• Detection Methods,
  • Attack frequency and attacker awareness
  • Related CWE entries, and
  • Related patterns of attack for this weakness.

Each entry at the Top 25 Software Errors site also includes fairly extensive prevention and remediation steps that developers can take to mitigate or eliminate the weakness.

Archive

Insecure Interaction Between Components

These weaknesses are related to insecure ways in which data is sent and received between separate components, modules, programs, processes, threads, or systems.

CWE ID Name
CWE-89 Improper Neutralization of Special Elements used in an SQL Command (‘SQL Injection’)
CWE-78 Improper Neutralization of Special Elements used in an OS Command (‘OS Command Injection’)
CWE-79 Improper Neutralization of Input During Web Page Generation (‘Cross-site Scripting’)
CWE-434 Unrestricted Upload of File with Dangerous Type
CWE-352 Cross-Site Request Forgery (CSRF)
CWE-601 URL Redirection to Untrusted Site (‘Open Redirect’)

Risky Resource Management

The weaknesses in this category are related to ways in which software does not properly manage the creation, usage, transfer, or destruction of important system resources.

CWE ID Name
CWE-120 Buffer Copy without Checking Size of Input (‘Classic Buffer Overflow’)
CWE-22 Improper Limitation of a Pathname to a Restricted Directory (‘Path Traversal’)
CWE-494 Download of Code Without Integrity Check
CWE-829 Inclusion of Functionality from Untrusted Control Sphere
CWE-676 Use of Potentially Dangerous Function
CWE-131 Incorrect Calculation of Buffer Size
CWE-134 Uncontrolled Format String
CWE-190 Integer Overflow or Wraparound

Porous Defenses

The weaknesses in this category are related to defensive techniques that are often misused, abused, or just plain ignored.

CWE ID Name
CWE-306 Missing Authentication for Critical Function
CWE-862 Missing Authorization
CWE-798 Use of Hard-coded Credentials
CWE-311 Missing Encryption of Sensitive Data
CWE-807 Reliance on Untrusted Inputs in a Security Decision
CWE-250 Execution with Unnecessary Privileges
CWE-863 Incorrect Authorization
CWE-732 Incorrect Permission Assignment for Critical Resource
CWE-327 Use of a Broken or Risky Cryptographic Algorithm
CWE-307 Improper Restriction of Excessive Authentication Attempts
CWE-759 Use of a One-Way Hash without a Salt

Resources to Help Eliminate The Top 25 Software Errors

    1. The TOP 25 Errors List will be updated regularly and will be posted at both the SANS and MITRE sites
      SANS Top 25 Software Errors Site
      CWE Top 25 Software Errors Site

      MITRE maintains the CWE (Common Weakness Enumeration) web site, with the support of the US Department of Homeland Security’s National Cyber Security Division, presenting detailed descriptions of the top 25 Software errors along with authoritative guidance for mitigating and avoiding them. That site also contains data on more than 700 additional Software errors, design errors and architecture errors that can lead to exploitable vulnerabilities. CWE Web Site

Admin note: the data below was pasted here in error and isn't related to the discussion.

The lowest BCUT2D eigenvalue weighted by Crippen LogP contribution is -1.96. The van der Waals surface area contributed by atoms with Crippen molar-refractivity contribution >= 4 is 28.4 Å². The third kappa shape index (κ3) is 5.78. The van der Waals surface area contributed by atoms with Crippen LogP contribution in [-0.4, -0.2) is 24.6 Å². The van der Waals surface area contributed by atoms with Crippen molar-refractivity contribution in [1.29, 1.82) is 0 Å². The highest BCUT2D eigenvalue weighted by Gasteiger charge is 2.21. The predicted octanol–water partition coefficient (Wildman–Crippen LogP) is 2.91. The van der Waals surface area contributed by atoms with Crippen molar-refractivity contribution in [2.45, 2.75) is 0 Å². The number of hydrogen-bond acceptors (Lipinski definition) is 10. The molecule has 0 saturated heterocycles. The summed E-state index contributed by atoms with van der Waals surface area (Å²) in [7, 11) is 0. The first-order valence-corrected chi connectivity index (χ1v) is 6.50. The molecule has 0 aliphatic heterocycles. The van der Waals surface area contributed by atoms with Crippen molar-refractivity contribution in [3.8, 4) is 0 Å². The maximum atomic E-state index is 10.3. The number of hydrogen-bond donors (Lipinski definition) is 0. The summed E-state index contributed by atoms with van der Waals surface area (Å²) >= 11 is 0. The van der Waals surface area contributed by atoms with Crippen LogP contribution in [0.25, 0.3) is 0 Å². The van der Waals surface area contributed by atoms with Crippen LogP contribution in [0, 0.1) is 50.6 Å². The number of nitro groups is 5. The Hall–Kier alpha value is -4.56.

SANS maintains a series of assessments of secure coding skills in three languages along with certification exams that allow programmers to determine gaps in their knowledge of secure coding and allows buyers to ensure outsourced programmers have sufficient programming skills. Organizations with more than 500 programmers can assess the secure coding skills of up to 100 programmers at no cost.

      Email spa@sans.org for details. And see The SANS Software Security Institute Certification Page for the GSSP Blueprints.

    2. SAFECode – The Software Assurance Forum for Excellence in Code (members include EMC, Juniper, Microsoft, Nokia, SAP and Symantec) has produced two excellent publications outlining industry best practices for software assurance and providing practical advice for implementing proven methods for secure software development.

      Fundamental Practices for Secure Software Development 2nd Edition
      http://www.safecode.org/publications/SAFECode_Dev_Practices0211.pdf

      Overview of Software Integrity Controls
      http://www.safecode.org/publications/SAFECode_Software_Integrity_Controls0610.pdf

      Framework for Software Supply Chain Integrity
      http://www.safecode.org/publications/SAFECode_Supply_Chain0709.pdf

      Fundamental Practices for Secure Software Development
      http://www.safecode.org/publications/SAFECode_Dev_Practices1108.pdf

      Software Assurance: An Overview of Current Industry Best Practices
      http://www.safecode.org/publications/SAFECode_BestPractices0208.pdf

    3. Software Assurance Community Resources Site and DHS web sitesAs part of DHS risk mitigation efforts to enable greater resilience of cyber assets, the Software Assurance Program seeks to reduce software vulnerabilities, minimize exploitation, and address ways to routinely acquire, develop and deploy reliable and trustworthy software products with predictable execution, and to improve diagnostic capabilities to analyze systems for exploitable weaknesses.
    4. Nearly a dozen software companies offer automated tools that test programs for these errors.
    5. New York State has produced draft procurement standards to allow companies to buy software with security baked in.

      If you wish to join the working group to help improve the procurement guidelines you can go to the New York State Cyber Security and Critical Infrastructure Coordination web site.

      Draft New York State procurement language will be posted at SANS Application Security Contract.

For additional information on any of these: